A case of justice lost and regained, 3 cocoa pods and 2 newspaper stories

This is a moving story of how screwed up Indonesia’s justice system is for the have nots, in this case a 55 year old illiterate grandmother. It is a moving and uplifting story because the presiding judge in this case did the right thing.


What’s curious about the Jakarta Globe story(below), however, is the great similarity it has to the Kompas story the day before. Unspun was alerted to the Kompas story by apeirokalia yesterday but did not have time to check it out. I was surprised by the similarity of the stories when I read the Globe’s today, and they had bylines too. A case of great minds thinking alike and writing alike in many paragraphs of the stories?

This story (in English) is the one from the Jakarta Globe. Further down is the Kompas story for comparison.

In a Grandmother’s Trial, It’s Judiciary That’s Found Guilty

The case of a grandmother of seven who was charged with stealing three pieces of cocoa fruit and subjected to 18 days of house arrest before being dragged to court to receive a suspended sentence is just further proof of the injustices visited on the poor in this country, human rights activists said on Friday.

“The Indonesian judiciary clearly still ignores anybody with no money, no power and no connections,” Nurkholis, a member of the National Commission on Human Rights, told the Jakarta Globe on Friday.

He was referring to the case of Minah, 55, an illiterate grandmother from a small village near Banyumas in Central Java.

Minah was confused that, after having returned the cocoa fruit to the plantation, owned by PT Rumput Sari Antan, and having apologized profusely, they still reported her to the police

However, she was adamant that she would face the courts and prosecutors’ offices even though she had to travel — on several occasions — long distances on foot before catching the bus from Banyumas to get to Purwokerto, initially to face questioning at the Purwokerto Prosecutor’s Office and later, as a defendant, at the Purwokerto District Court.

Read more.

And this is the Kompas story yesterday:

Jumat, 20 November 2009 | 08:09 WIB

Madina Nusrat

Minah (55) hanya dapat meremas kedua belah tangannya untuk menepis kegalauan agar tetap tegar saat menyampaikan pembelaan atau pleidoi di hadapan majelis hakim di Pengadilan Negeri Purwokerto, Kabupaten Banyumas, Jawa Tengah, Kamis (19/11).

Tanpa didampingi pengacara, ia menceritakan bahwa alasannya memetik tiga buah kakao di kebun PT Rumpun Sari Antan 4, pertengahan Agustus lalu, adalah untuk dijadikan bibit.

Nenek tujuh cucu yang buta huruf ini sesekali melemparkan pandangan kepada beberapa orang yang dikenal guna memperoleh kekuatan. Ia berusaha memastikan bahwa pembelaannya dapat meyakinkan majelis hakim.

Dengan menggunakan bahasa Jawa ngapak (dialek Banyumasan) bercampur bahasa Indonesia, Minah menuturkan, tiga buah kakao itu untuk menambah bibit tanaman kakao di kebunnya di Dusun Sidoharjo, Desa Darmakradenan, Kecamatan Ajibarang, Kabupaten Banyumas. ”Kalau dipenjara, inyong (saya) enggak mau Pak Hakim. Namung (cuma) tiga buah kakao,” ujar Minah kepada majelis hakim.

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5 thoughts on “A case of justice lost and regained, 3 cocoa pods and 2 newspaper stories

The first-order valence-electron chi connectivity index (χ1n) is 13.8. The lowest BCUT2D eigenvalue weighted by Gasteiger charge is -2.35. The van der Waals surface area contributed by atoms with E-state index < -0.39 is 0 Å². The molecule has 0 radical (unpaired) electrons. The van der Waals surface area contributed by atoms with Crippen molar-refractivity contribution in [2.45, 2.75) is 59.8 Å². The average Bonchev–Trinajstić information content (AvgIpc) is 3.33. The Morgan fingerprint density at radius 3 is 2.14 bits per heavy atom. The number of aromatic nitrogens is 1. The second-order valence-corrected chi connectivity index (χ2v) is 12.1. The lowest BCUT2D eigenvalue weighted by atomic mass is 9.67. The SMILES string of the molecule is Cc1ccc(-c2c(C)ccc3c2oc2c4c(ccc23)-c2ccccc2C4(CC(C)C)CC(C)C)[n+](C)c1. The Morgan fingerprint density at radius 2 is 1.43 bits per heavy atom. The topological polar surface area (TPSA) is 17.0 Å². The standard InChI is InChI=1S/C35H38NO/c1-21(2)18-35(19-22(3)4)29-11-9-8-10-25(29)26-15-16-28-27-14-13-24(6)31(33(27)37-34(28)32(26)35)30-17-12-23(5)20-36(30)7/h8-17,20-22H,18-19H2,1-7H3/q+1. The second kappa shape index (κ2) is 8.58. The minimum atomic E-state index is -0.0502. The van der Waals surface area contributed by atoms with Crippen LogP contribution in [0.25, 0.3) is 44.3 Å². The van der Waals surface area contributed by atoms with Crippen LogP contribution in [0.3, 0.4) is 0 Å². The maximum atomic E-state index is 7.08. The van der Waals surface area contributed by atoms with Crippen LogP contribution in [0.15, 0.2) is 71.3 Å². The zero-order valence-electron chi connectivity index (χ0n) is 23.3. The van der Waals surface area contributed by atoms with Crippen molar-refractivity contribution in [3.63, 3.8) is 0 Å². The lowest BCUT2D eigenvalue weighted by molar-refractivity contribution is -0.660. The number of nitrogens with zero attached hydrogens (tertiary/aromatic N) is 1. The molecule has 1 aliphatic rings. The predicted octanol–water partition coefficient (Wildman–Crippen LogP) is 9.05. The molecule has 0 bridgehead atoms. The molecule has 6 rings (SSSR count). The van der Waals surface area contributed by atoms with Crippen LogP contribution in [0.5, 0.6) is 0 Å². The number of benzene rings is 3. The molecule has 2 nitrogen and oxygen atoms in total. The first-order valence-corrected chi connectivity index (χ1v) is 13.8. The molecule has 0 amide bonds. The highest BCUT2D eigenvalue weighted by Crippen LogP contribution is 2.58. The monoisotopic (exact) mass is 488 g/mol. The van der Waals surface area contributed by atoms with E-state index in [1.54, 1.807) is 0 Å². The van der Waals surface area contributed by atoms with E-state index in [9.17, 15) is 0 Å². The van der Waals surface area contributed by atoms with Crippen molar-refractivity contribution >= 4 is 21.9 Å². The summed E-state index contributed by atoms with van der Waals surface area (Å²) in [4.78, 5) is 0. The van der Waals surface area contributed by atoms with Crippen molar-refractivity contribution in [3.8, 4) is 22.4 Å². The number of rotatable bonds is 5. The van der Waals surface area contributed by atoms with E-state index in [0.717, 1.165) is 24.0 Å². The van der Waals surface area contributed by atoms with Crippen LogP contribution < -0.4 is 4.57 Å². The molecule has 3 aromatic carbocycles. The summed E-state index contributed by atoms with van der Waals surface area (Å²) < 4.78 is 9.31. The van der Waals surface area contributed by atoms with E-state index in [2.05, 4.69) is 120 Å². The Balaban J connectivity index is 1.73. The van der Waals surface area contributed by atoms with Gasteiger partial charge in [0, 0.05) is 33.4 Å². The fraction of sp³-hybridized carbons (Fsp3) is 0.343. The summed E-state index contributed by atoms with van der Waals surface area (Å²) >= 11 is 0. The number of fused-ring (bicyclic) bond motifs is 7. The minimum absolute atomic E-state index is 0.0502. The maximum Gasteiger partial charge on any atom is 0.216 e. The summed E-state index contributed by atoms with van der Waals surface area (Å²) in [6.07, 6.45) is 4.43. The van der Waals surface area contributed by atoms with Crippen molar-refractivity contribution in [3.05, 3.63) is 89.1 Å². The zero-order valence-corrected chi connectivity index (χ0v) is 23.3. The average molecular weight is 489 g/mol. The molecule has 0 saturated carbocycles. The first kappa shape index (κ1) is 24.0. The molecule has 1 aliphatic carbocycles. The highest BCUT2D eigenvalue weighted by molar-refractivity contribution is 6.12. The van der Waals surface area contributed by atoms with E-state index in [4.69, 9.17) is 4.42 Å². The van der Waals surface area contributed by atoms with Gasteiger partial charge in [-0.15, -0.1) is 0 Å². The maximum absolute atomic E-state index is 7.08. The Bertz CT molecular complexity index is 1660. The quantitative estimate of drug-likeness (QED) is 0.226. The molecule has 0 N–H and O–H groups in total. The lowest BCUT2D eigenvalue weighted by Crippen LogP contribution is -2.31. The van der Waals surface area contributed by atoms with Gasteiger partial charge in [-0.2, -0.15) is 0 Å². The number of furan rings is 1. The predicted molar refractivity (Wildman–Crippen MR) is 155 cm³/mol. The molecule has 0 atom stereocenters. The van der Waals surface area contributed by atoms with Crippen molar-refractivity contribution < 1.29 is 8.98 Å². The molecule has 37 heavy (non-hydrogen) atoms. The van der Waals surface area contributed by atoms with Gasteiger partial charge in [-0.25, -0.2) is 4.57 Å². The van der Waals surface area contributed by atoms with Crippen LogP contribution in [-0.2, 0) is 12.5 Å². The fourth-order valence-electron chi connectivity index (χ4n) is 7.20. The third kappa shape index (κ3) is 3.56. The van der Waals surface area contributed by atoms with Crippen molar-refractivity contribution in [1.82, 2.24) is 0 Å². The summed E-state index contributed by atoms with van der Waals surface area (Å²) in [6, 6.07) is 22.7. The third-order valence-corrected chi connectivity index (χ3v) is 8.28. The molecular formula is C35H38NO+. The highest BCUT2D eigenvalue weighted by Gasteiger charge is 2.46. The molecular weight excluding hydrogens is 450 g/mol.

Add yours

  1. Thanks for putting this story up 🙂 This is the kind of injustice that happens a lot in Indonesia, and people need to be more aware of it.


  2. BTW with reference to your comment about the similarities of the two stories:

    It’s no secret that the MSM (main stream media) has difficulties with deadlines (or laziness, or pressures from their owners) and more or less sticks to the same version that another media has already published. In western countries usually this would come in the form of a story from reuters appearing on a local newspaper. But whereas with the western media they give recognition to the source (reuters, associated press, etc.) i often find that Indonesian news media don’t. Well, that’s my theory anyways 🙂


  3. The stories don’t look very similar (at least to me, my Indonesian isn’t great). The ledes are different. A story like this doesn’t have too many different angles. Also, it’s a court report story. Naturally the reporters have to write exactly what happened in the court, so everyone’s stuff is likely to be similar. The Globe story also has interviews with rights activists, which I couldn’t see in the Kompas story. They look pretty different to me, except for the facts of the case… and being the facts of the case, I’d be worried if the stories were vastly different! The facts of the case have to be reported as they were read in court. But I agree that it was a moving story and great to see the judge do the honorable thing (hint hint to the Tangerang prosecutors working on the Prita case…)


  4. Both articles are quite different, not just in the language used but also in their narrations. One thing that is greatly similar is the topic i.e about the tragic faith of an old woman victimized by the law enforcers who failed to consider non legal aspects e.g. she has returned the cacao to their owner, value of the cacao in comparison with the costs for court proceedings, the condition of the old woman who has to travel far to the court. Further, if the plantation co. have heart, they would have settle the case amicably, which would be a good PR for them.

    The court’s verdict would only distract people’s attention from things that’s happening in life like regular black outs, price hikes, etc, etc.


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